Beta Blockers Can Block the Effects of Stress and Anger in Patients Prone to Emotion-Triggered Atrial Fibrillation

Impact of beta blockers on precipitation of AF by anger or stress. As seen in the graph, anger or stress increased the odds of AF by 20 times in those not taking beta blockers, but by just four times in those taking beta blockers. If only beta blockers not including anti-arrhythmic properties were evaluated, (i.e., excluding sotalol), the effect was even stronger, completely blocking the pro-arrhythmic effect of anger or stress.

Individuals who are prone to emotion-triggered atrial fibrillation (AF) may benefit from taking beta blockers. A new study shows that beta blockers can block the effects of psychological stress and anger in individuals prone to AF, reports HeartRhythm.

AF is an irregular, rapid heart rate that may cause symptoms like heart palpitations, fatigue, and shortness of breath. Like myocardial infarction and ventricular arrhythmias, AF can be triggered by psychological stress and negative emotions such as anger.

“In a previous research study, we found that among patients with a history of AF, anger and stress were associated with subsequent episodes of AF,” explained lead investigator Rachel Lampert, MD, FHRS, Professor of Internal Medicine (Cardiology), Yale School of Medicine, New Haven, CT, USA. “We therefore tested the hypothesis that beta blockers may reduce the triggering effect of anger or stress on AF.”

“Psychological stress increases sympathetic activity and decreases vagal activity,” added Matthew M. Burg, PhD, a clinical psychologist and Associate Clinical Professor of Medicine in the Section of Cardiovascular Medicine at Yale School of Medicine, New Haven, CT, USA. “Catecholamines increase and heart rate variability decreases with anger-recall and other stress-inducing laboratory protocols, which in turn alter electrophysiological properties of the atrium, likely pathways from stress to AF.”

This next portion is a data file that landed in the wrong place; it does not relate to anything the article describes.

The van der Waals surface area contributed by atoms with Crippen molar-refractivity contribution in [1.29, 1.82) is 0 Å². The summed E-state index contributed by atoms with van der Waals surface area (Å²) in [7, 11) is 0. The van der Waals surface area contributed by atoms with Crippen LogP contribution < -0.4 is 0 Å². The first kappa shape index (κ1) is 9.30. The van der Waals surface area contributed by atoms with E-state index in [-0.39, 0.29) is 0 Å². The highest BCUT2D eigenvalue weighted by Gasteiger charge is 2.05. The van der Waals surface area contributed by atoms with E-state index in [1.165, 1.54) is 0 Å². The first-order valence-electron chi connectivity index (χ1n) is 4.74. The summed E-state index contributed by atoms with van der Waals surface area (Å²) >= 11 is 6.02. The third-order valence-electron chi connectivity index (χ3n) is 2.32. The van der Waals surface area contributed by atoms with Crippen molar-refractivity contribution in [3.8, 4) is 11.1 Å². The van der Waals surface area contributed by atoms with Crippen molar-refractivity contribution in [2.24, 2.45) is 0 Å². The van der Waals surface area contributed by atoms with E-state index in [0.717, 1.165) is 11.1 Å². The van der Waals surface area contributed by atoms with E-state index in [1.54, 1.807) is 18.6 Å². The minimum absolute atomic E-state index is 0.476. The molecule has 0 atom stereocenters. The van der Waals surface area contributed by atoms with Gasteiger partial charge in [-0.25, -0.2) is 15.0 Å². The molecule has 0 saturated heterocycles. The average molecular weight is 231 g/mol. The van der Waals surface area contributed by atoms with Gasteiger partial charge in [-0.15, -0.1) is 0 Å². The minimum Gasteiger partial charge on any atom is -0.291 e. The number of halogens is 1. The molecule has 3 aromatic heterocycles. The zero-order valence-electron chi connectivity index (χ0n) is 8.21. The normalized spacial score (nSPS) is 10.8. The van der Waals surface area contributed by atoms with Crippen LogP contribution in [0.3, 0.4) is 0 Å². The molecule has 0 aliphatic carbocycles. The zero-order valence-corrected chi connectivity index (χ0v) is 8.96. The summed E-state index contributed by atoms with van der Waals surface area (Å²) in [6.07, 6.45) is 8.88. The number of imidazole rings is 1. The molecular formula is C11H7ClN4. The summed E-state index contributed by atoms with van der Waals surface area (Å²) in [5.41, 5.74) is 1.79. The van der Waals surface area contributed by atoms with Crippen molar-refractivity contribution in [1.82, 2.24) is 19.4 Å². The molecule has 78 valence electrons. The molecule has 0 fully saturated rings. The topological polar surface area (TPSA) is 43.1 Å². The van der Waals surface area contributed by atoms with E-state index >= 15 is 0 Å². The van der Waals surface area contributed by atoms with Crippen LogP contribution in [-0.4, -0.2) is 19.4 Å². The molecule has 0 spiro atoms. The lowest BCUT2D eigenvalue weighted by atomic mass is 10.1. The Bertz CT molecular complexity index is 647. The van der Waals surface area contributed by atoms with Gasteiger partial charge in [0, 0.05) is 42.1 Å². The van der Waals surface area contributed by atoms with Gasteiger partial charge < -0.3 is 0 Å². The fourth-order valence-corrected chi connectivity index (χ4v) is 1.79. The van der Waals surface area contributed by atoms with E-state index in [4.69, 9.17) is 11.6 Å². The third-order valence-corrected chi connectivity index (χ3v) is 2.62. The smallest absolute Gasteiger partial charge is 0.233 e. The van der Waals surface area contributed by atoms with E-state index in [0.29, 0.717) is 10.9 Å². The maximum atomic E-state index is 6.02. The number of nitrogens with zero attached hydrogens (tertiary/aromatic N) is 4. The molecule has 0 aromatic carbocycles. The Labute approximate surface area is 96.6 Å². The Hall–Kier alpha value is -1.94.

In this prospective controlled study, patients with a history of AF were identified through chart review of individuals undergoing cardioversion and/or diagnosed with AF at the Emergency Departments at Yale New Haven Hospital and The Hospital of Saint Raphael between October 2004 and August 2008. Among these 1,477 patients, 188 patients met inclusion criteria and 95 chose to participate in the study, which was conducted from 2004 to 2009.

Participants carried an electronic diary with them for a year and recorded the emotions they experienced before AF episodes, as well as captured their heart rhythm on a handheld monitor whenever they developed symptomatic AF for five or more minutes. They were also asked to record their emotions while wearing 24-hour ambulatory ECG (Holter) monitors once a month. The emotional recordings during normal rhythm while wearing the Holter monitors served as controls.

Fifty-six of the participants were prescribed agents with beta-blocking activity. The results showed that patients taking beta blockers experienced anger and stress as often as those not taking these medications, however, these emotional episodes increased the odds of AF by just four times compared with 20 times in those not taking beta blockers. In participants taking beta blockers not including anti-arrhythmic properties the effect was even stronger, completely blocking the pro-arrhythmic effect of anger or stress.

“While patients often describe anger or stress triggering their emotions, our data show that this is more than just anecdote. Here, we show that beta blockers can block the deleterious effects of emotion in those prone to emotion-triggered AF,” commented Dr. Lampert. “Treatment of AF remains challenging. While ablation can be curative for some patients, we do not have a therapy that works for all. Thus, for many, managing AF symptoms is imperative for quality of life. Confirming the impact of emotion on arrhythmia can point the way to further therapies.”

Beta blockers are a class of medicines that block the effect of beta-adrenergic substances, such as adrenaline (epinephrine), that play a key role in the sympathetic portion of the involuntary nervous system. They temporarily stop or reduce the body’s natural “fight-or-flight” responses and reduce stress on certain parts of the body, such as the heart and the blood vessels in the brain.

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